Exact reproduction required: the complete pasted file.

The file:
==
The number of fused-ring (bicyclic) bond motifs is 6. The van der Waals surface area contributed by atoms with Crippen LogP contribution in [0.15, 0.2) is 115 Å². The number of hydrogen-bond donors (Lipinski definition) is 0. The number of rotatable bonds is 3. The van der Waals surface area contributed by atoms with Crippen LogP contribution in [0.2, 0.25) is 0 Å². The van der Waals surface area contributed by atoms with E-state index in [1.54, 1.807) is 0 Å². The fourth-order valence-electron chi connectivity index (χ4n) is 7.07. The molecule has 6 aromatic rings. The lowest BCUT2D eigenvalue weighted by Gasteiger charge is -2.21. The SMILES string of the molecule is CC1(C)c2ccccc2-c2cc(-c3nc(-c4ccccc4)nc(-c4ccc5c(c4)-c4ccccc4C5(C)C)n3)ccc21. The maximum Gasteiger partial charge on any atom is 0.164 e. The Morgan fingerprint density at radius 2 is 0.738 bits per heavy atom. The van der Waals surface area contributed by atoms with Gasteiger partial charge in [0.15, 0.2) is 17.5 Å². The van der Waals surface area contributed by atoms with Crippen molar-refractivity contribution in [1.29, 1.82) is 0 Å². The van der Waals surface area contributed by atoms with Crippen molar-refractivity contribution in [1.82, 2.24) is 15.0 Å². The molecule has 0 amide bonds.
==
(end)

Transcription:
The number of fused-ring (bicyclic) bond motifs is 6. The van der Waals surface area contributed by atoms with Crippen LogP contribution in [0.15, 0.2) is 115 Å². The number of hydrogen-bond donors (Lipinski definition) is 0. The number of rotatable bonds is 3. The van der Waals surface area contributed by atoms with Crippen LogP contribution in [0.2, 0.25) is 0 Å². The van der Waals surface area contributed by atoms with E-state index in [1.54, 1.807) is 0 Å². The fourth-order valence-electron chi connectivity index (χ4n) is 7.07. The molecule has 6 aromatic rings. The lowest BCUT2D eigenvalue weighted by Gasteiger charge is -2.21. The SMILES string of the molecule is CC1(C)c2ccccc2-c2cc(-c3nc(-c4ccccc4)nc(-c4ccc5c(c4)-c4ccccc4C5(C)C)n3)ccc21. The maximum Gasteiger partial charge on any atom is 0.164 e. The Morgan fingerprint density at radius 2 is 0.738 bits per heavy atom. The van der Waals surface area contributed by atoms with Gasteiger partial charge in [0.15, 0.2) is 17.5 Å². The van der Waals surface area contributed by atoms with Crippen molar-refractivity contribution in [1.29, 1.82) is 0 Å². The van der Waals surface area contributed by atoms with Crippen molar-refractivity contribution in [1.82, 2.24) is 15.0 Å². The molecule has 0 amide bonds.